Citric Acid Cycle The citric acid cycle starts with the combination of acetyl-CoA (2C) and oxaloactate (4C) to generate citrate (6C). Through a series of eight reactions, two CO2 molecules are released, and oxaloacetate is regenerated. The citric acid cycle does not directly generate much energy. Each turn of the cycle generates one ATP via substrate-level phosphorylation and a GTP intermediate, for a total of two pyruvates per glucose molecule. The value of the citric acid cycle is its ability to generate high-energy electrons that are carried by NADH and FADH2. For each molecule of acetyl-CoA that enters the cycle, three NADH and one FADH2 are produced by two to account for the fact that the cycle turns twice per molecule of glucose. These enzymes then transport the electrons to the electron transport chain on the inner mitochondrial membrane, where more ATP is produced via oxidative phosphorylation. At the end of the citric acid cycle, oxaloacetate is regenerated in anticipation of the next round.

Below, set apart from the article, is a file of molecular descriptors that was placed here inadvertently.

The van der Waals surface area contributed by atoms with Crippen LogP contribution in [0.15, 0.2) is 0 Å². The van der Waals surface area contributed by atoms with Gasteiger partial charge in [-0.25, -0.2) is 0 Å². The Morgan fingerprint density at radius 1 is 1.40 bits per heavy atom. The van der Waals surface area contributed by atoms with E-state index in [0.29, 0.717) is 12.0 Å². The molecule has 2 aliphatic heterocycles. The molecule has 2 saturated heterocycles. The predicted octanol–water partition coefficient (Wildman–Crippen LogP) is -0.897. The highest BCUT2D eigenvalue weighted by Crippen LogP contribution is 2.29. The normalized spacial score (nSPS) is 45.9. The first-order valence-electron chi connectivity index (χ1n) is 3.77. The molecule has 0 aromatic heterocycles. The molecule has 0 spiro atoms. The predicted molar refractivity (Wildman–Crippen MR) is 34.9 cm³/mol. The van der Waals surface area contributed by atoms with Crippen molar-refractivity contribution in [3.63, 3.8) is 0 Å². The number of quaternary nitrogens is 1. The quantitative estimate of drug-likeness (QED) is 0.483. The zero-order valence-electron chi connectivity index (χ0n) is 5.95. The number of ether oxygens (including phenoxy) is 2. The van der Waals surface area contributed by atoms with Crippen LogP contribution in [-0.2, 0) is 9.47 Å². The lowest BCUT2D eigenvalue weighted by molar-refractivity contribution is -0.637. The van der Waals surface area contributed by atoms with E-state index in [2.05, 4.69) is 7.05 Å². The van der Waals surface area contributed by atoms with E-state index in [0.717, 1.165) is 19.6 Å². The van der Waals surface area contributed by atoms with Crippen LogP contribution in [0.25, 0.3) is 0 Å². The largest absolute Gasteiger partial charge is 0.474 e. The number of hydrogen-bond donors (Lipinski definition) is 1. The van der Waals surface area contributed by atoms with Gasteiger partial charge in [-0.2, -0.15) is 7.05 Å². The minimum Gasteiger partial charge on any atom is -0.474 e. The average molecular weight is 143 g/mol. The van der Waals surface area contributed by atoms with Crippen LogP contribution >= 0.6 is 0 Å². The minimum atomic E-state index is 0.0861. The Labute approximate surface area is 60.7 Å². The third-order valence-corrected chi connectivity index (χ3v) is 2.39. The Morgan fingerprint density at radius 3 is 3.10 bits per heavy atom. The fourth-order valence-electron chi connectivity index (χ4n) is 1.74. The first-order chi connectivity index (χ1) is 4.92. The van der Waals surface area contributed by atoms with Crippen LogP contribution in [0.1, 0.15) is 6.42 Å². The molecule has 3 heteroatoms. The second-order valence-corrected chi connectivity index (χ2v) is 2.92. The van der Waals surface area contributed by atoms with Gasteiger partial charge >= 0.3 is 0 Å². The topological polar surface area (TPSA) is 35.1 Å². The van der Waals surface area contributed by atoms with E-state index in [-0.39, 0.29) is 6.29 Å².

Glycolysis Video: https:///watch?v=hDq1rhUkV-g
∑ - In aerobic cell respiration pyruvate is decarboxylated and oxidized, and converted into acetyl compound and attached to coenzyme A to form acetyl coenzyme A in the link reaction.
Decarboxylation is a chemical reaction that removes a carboxyl group and releases carbon dioxide (CO2).
Oxidation is the loss of electrons or an increase in oxidation state by a molecule, atom, or ion. Pyruvate is oxidized by the by the removal of pairs of hydrogen atoms (with their electrons), which are passed on the NAD+ and FAD